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First Look: Cafe Minnesota at the Minnesota History Center

Chef Christian Pieper serves up sustainable food at Café Minnesota.


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short ribs by chris tutolo

Minnesota history now comes served with a meal. As Chippewa artist George Morrison’s Modern Spirit displays at St. Paul’s Minnesota History Center, the museum’s Café Minnesota will feature a menu of locally sourced and inspired dishes.

Café Minnesota’s newly acquired Executive Chef Christian Pieper honed his craft in New England, where he spent 14 years as a chef in Providence and Boston—not to mention sharing an alma mater with Spoon and Stable’s Gavin Kaysen—both attended the New England Culinary Institute.

Pieper’s collaboration with “Sioux chef” Sean Sherman this month features a fusion of pre-colonial cuisine (an uncharted genre on the cusp of national trend-dom) with Pieper’s molecular French cooking: Ojibwe fry bread with northern chokeberries, Leech Lake wild-rice pilaf, and Dragsmith Farm braised rabbit stew are all on the shortlist.

Bon Appétit, the company behind the cafeteria-food revolution at Google (where professional-grade espresso makers and popcorn poppers are the norm) and a number of universities including St. Olaf and Macalester, again rethinks the quick-service menu with light fare that changes weekly and highlights local farms.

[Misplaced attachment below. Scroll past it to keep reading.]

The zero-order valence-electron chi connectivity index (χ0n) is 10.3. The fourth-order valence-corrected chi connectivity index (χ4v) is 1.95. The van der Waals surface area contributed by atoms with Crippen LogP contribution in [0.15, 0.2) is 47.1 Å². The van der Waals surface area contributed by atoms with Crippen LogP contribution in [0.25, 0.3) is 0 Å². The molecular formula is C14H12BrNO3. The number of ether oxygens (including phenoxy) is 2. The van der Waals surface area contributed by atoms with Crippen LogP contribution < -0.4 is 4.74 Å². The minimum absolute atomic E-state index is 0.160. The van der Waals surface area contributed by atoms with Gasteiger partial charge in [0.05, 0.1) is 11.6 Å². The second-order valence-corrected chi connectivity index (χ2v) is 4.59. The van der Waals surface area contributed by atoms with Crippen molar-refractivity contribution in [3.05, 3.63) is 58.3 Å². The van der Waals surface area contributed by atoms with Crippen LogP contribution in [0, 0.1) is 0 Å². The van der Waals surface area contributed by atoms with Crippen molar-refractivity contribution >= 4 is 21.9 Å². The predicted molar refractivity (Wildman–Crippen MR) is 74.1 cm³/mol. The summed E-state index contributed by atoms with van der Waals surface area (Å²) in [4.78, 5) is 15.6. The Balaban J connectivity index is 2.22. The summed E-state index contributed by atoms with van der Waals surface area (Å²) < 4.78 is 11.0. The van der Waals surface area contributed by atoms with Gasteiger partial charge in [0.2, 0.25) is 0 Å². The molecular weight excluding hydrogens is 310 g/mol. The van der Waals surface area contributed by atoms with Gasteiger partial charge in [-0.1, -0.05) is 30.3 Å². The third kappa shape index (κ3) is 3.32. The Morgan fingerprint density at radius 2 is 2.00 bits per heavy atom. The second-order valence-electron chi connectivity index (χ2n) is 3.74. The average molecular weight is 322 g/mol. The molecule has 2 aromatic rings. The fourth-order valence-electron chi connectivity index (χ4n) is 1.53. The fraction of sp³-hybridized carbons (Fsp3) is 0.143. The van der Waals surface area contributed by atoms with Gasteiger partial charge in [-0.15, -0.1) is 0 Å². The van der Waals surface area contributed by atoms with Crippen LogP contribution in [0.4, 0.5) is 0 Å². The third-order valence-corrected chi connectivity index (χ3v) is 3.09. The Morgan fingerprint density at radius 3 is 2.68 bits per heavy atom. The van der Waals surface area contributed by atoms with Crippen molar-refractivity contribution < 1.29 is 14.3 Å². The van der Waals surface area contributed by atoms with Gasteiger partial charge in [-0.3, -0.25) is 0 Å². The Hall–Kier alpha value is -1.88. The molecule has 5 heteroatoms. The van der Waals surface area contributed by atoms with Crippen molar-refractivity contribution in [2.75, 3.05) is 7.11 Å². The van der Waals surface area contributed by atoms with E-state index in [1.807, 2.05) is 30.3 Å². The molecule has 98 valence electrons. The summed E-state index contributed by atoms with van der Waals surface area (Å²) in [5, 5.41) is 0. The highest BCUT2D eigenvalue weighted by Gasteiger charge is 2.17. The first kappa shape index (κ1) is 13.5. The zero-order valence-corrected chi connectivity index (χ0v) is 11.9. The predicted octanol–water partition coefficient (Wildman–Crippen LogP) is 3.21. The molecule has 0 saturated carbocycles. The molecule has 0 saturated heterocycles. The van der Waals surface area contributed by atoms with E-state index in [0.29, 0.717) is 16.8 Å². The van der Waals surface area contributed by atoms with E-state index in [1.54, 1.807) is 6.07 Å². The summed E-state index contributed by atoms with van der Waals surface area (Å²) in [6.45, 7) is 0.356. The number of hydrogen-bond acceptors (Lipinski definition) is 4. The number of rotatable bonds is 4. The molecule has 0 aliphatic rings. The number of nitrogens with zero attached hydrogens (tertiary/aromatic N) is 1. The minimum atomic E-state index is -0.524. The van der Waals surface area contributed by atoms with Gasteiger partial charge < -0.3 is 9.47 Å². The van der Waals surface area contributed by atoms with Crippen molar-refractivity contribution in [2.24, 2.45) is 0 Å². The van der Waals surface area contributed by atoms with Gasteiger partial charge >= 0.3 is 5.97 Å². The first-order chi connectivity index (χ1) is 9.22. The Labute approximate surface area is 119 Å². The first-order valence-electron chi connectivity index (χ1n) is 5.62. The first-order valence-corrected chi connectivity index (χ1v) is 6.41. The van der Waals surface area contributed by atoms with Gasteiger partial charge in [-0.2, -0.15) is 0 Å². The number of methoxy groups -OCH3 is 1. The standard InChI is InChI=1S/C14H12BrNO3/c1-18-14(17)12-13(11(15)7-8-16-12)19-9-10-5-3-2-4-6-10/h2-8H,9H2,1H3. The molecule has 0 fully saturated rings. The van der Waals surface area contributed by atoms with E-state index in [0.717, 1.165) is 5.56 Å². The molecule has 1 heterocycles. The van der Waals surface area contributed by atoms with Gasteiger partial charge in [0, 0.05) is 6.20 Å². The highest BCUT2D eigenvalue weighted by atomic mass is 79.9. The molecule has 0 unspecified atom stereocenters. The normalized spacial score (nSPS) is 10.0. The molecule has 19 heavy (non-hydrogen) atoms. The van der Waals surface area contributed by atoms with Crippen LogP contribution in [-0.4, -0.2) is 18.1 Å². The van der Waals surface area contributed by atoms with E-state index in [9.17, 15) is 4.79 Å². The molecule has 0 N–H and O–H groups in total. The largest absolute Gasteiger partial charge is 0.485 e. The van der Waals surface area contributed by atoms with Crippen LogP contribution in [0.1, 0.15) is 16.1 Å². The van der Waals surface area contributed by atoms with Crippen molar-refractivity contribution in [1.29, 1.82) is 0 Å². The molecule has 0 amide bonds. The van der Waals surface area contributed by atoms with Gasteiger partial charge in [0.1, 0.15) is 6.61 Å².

The root beer braised short ribs are sure to be crowd-pleasers: tender beef cuts sweetened with a taste of Ely, swapping out red wine for Dorothy’s Root Beer, and paired with a helping of buttery Yukon mashed potatoes to boast Pieper’s penchant for French cuisine.

A hunter and fisherman at heart, Pieper lays out future plans for elk and venison as meat-heavy menu options. Smoked whitefish pâté and chicken-and-wild-rice soup are constant choices as the restaurant’s thematic unveiling continues. Museum exhibits and menus will shift to a Hmong theme come March.

Café Minnesota’s 5 p.m. closing time ousts it from potential dinner plans, but the Capitol Hill location offers a convenient lunch spot for those with offices nearby. While a museum café may not be a typical foodie destination, the standout Swedish food at FIKA, the American Swedish Institute’s much-loved restaurant, has set a bar in town for which other museums can strive. And with Pieper at the helm, the History Center may be well on its way.

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